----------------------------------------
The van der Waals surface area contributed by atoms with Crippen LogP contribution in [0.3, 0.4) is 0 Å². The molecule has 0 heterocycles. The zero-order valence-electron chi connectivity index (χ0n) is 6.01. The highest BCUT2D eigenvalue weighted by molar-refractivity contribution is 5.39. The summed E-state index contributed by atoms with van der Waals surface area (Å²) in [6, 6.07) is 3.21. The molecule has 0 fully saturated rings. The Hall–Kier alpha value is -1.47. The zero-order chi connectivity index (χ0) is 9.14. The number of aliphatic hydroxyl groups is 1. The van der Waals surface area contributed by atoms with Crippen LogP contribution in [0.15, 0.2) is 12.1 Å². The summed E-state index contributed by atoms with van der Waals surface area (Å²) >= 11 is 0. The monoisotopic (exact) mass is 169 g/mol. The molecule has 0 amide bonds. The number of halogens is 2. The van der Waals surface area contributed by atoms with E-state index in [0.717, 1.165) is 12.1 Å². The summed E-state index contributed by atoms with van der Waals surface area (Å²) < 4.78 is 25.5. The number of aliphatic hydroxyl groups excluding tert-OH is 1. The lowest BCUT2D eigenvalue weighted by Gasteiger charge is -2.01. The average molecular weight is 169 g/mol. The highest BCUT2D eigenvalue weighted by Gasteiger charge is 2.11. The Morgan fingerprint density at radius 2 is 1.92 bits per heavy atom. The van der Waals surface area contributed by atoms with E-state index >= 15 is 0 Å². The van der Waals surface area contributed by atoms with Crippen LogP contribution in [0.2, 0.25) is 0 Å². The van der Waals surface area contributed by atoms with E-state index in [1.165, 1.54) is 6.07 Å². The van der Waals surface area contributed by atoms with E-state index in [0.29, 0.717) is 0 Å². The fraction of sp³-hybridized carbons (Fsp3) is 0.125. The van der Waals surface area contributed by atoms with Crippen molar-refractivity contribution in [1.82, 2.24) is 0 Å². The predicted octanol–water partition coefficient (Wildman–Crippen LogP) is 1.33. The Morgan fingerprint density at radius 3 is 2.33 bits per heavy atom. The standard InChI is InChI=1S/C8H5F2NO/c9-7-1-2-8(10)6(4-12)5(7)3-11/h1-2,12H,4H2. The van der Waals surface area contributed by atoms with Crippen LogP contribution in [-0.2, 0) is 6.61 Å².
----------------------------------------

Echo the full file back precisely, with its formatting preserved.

The van der Waals surface area contributed by atoms with Crippen LogP contribution in [0.3, 0.4) is 0 Å². The molecule has 0 heterocycles. The zero-order valence-electron chi connectivity index (χ0n) is 6.01. The highest BCUT2D eigenvalue weighted by molar-refractivity contribution is 5.39. The summed E-state index contributed by atoms with van der Waals surface area (Å²) in [6, 6.07) is 3.21. The molecule has 0 fully saturated rings. The Hall–Kier alpha value is -1.47. The zero-order chi connectivity index (χ0) is 9.14. The number of aliphatic hydroxyl groups is 1. The van der Waals surface area contributed by atoms with Crippen LogP contribution in [0.15, 0.2) is 12.1 Å². The summed E-state index contributed by atoms with van der Waals surface area (Å²) >= 11 is 0. The monoisotopic (exact) mass is 169 g/mol. The molecule has 0 amide bonds. The number of halogens is 2. The van der Waals surface area contributed by atoms with E-state index in [0.717, 1.165) is 12.1 Å². The summed E-state index contributed by atoms with van der Waals surface area (Å²) < 4.78 is 25.5. The number of aliphatic hydroxyl groups excluding tert-OH is 1. The lowest BCUT2D eigenvalue weighted by Gasteiger charge is -2.01. The average molecular weight is 169 g/mol. The highest BCUT2D eigenvalue weighted by Gasteiger charge is 2.11. The Morgan fingerprint density at radius 2 is 1.92 bits per heavy atom. The van der Waals surface area contributed by atoms with E-state index >= 15 is 0 Å². The van der Waals surface area contributed by atoms with Crippen LogP contribution in [0.2, 0.25) is 0 Å². The van der Waals surface area contributed by atoms with E-state index in [1.165, 1.54) is 6.07 Å². The van der Waals surface area contributed by atoms with E-state index in [0.29, 0.717) is 0 Å². The fraction of sp³-hybridized carbons (Fsp3) is 0.125. The van der Waals surface area contributed by atoms with Crippen molar-refractivity contribution in [1.82, 2.24) is 0 Å². The predicted octanol–water partition coefficient (Wildman–Crippen LogP) is 1.33. The Morgan fingerprint density at radius 3 is 2.33 bits per heavy atom. The standard InChI is InChI=1S/C8H5F2NO/c9-7-1-2-8(10)6(4-12)5(7)3-11/h1-2,12H,4H2. The van der Waals surface area contributed by atoms with Crippen LogP contribution in [-0.2, 0) is 6.61 Å².